Excerpt from Transactions of the American Therapeutic Society, 1903-1904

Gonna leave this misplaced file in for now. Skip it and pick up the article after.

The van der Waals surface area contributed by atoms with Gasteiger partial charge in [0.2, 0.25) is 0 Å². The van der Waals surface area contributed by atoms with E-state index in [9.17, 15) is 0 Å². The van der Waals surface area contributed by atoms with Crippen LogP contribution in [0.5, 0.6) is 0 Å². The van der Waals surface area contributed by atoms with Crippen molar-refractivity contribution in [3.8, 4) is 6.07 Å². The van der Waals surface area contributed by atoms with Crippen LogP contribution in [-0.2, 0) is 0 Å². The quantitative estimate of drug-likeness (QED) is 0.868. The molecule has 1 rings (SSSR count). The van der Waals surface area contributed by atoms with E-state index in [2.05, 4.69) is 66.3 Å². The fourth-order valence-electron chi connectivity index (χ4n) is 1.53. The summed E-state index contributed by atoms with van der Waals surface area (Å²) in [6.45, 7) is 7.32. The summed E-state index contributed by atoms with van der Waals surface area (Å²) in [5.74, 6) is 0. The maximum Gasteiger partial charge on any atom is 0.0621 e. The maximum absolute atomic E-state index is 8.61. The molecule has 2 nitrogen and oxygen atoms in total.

The appointment of a medical member of the commission to supervise the construction of the interoceanic canal was urged as a necessary precaution on the part of this Govern ment in undertaking the construction of the canal, for the pur pose oi handling the problems which will arise regarding epi demies of malignant malarial fevers. The most burning ques tion now before the American physician at the present time, he said, was this one of tropical and semi-tropical diseases. Unless our colleges rise to the emergency, the Government will be compelled to found schools of tropical medicine. The recent discovery of uncinariasis in our Southern States shows what an intelligent study of these affections will accomplish. If progress means the saving of life, or the prevention Of disease, can any record he more brilliant than the recent suc cesses Of our medical men in dealing with the yellow fever, cholera and the plague problems? For during the few years that we Americans have been recognized as a world power we have not only Shown a degree of capacity for ruling alien races that has been unknown heretofore, but have devised methods for controlling some of their most terrible scourges in a way which indicates that we may eventually eradicate them en tirely.
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